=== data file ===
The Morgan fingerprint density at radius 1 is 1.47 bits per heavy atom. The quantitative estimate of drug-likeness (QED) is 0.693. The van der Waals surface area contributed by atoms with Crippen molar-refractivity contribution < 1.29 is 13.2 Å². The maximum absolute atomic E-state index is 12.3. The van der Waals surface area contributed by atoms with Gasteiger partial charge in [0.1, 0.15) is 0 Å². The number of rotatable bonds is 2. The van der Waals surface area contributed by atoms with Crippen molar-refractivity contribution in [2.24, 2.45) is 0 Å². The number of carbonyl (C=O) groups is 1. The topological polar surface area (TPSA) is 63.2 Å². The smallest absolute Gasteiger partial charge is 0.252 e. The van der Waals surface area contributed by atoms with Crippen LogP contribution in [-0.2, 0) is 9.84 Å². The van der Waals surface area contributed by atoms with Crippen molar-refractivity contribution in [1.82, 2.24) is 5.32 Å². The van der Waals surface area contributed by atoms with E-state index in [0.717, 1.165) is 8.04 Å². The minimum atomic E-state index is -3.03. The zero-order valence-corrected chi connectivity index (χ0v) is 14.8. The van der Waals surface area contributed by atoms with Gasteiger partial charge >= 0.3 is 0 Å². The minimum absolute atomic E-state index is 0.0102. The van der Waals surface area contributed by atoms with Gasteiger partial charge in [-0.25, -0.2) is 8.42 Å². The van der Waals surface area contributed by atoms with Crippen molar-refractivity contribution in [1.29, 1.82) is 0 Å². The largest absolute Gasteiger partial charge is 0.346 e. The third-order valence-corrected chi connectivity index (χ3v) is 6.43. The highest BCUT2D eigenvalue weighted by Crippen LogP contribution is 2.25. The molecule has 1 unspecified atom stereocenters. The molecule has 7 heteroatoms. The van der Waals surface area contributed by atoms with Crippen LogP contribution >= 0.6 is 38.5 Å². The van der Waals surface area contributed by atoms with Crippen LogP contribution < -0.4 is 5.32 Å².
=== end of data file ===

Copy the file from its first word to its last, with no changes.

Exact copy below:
The Morgan fingerprint density at radius 1 is 1.47 bits per heavy atom. The quantitative estimate of drug-likeness (QED) is 0.693. The van der Waals surface area contributed by atoms with Crippen molar-refractivity contribution < 1.29 is 13.2 Å². The maximum absolute atomic E-state index is 12.3. The van der Waals surface area contributed by atoms with Gasteiger partial charge in [0.1, 0.15) is 0 Å². The number of rotatable bonds is 2. The van der Waals surface area contributed by atoms with Crippen molar-refractivity contribution in [2.24, 2.45) is 0 Å². The number of carbonyl (C=O) groups is 1. The topological polar surface area (TPSA) is 63.2 Å². The smallest absolute Gasteiger partial charge is 0.252 e. The van der Waals surface area contributed by atoms with Crippen LogP contribution in [-0.2, 0) is 9.84 Å². The van der Waals surface area contributed by atoms with Crippen molar-refractivity contribution in [1.82, 2.24) is 5.32 Å². The van der Waals surface area contributed by atoms with E-state index in [0.717, 1.165) is 8.04 Å². The minimum atomic E-state index is -3.03. The zero-order valence-corrected chi connectivity index (χ0v) is 14.8. The van der Waals surface area contributed by atoms with Gasteiger partial charge >= 0.3 is 0 Å². The minimum absolute atomic E-state index is 0.0102. The van der Waals surface area contributed by atoms with Gasteiger partial charge in [-0.25, -0.2) is 8.42 Å². The van der Waals surface area contributed by atoms with Crippen molar-refractivity contribution in [1.29, 1.82) is 0 Å². The largest absolute Gasteiger partial charge is 0.346 e. The third-order valence-corrected chi connectivity index (χ3v) is 6.43. The highest BCUT2D eigenvalue weighted by Crippen LogP contribution is 2.25. The molecule has 1 unspecified atom stereocenters. The molecule has 7 heteroatoms. The van der Waals surface area contributed by atoms with Crippen LogP contribution >= 0.6 is 38.5 Å². The van der Waals surface area contributed by atoms with Crippen LogP contribution < -0.4 is 5.32 Å².